Judy told him that she could go lower and she got flat on the ground. He laughed and said, "I think you won this round." She said looking into those blue eyes, she felt weak in the knees. It's not like her to do that. She has a pretty set of blue "flashlights" herself. In the eye department, it is rare that she is blown away by someone else's eyes. She tells me that the blueness of his eyes was something you could only fabricate electronically. "He was stunningly beautiful". He had a charm, a charisma that should be bottled. It wasn't because he was Paul Newman. Judy wonders did he become Paul Newman because of his talent and charm or did his charm and talent come out of the fact that he was Paul Newman. She doesn't know which came first but he knocked her socks off. 
Again, it's oronic that these two men whom Judy grew up loving in Butch Cassidy and The Sundance Kid and The Sting are two men that she had the pleasure of hugging and they were everything she ever dreamed they would be. Of course, she met them both when they were both much older. 

I asked Judy if she ever lost her concentration on stage and if so, what she did to get back on track. She says it HAS happened to her once or twice. It happens to every single actor. She tends to be hyper-focused when she works. A bomb could fall on her head and it would not change her focus. When you get older, things change. It has happened maybe twice in her career. You first have a panic attack. It can fold into almost blacking out. It is a horrible feeling. In that case, Judy tends to just make up words. She doesn't drop a stitch. But she has found that she has embraced a lace doily of a new scene into that moment.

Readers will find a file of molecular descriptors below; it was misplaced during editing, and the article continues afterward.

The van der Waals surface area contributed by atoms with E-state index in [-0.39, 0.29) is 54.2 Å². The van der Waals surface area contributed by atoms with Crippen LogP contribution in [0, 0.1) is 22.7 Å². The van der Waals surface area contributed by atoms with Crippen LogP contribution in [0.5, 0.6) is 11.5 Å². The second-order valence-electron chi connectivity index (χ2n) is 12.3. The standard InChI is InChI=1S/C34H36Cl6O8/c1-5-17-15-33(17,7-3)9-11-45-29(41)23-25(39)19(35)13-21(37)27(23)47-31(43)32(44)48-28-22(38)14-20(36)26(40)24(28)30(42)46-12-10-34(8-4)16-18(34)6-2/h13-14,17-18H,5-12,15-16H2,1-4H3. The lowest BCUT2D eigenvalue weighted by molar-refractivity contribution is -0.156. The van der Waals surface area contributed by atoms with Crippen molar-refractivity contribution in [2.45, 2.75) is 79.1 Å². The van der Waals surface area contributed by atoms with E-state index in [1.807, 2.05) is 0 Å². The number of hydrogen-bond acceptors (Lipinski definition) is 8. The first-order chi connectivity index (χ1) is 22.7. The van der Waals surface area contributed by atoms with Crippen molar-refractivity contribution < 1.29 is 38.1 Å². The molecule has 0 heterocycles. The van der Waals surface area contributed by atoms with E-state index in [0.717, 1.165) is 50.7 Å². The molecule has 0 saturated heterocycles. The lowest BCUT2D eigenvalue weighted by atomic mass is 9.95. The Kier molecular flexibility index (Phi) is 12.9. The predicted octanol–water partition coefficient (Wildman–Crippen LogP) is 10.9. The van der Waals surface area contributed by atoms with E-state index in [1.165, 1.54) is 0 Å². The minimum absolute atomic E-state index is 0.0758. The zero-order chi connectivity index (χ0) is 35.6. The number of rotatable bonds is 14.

To ignore the slurs of injurious people is the one lesson Judy has learned in this business about making relationships lasting and resourceful. The lasting relationships will come as a result of how strongly you feel about your own convictions, your own ethics, and hanging on to the people who really influence you in a positive way, not a negative way. 

Judy grew up with people who were performing artists and who devoted much of their later life to teaching. She studied with them. They were her parents, her mentors, her teachers, her best friends. This influenced Judy tremendously. She taught at NYU for a while and then found that she is so rebellious against traditional education. She started her own school! She has a little company and school which is not in its prime right now because Judy is split in her focus. It's called The Artist's Crossing.". Judy will continue to be dedicated to it for the rest of her life. Teaching is very much a part of her life. It's appropriate for Judy at this stage in her life. She just watched the film version of the play, The History Boys. The line that she extracts from it is from the professor who dies at the end. He says to his students, "Pass it on..."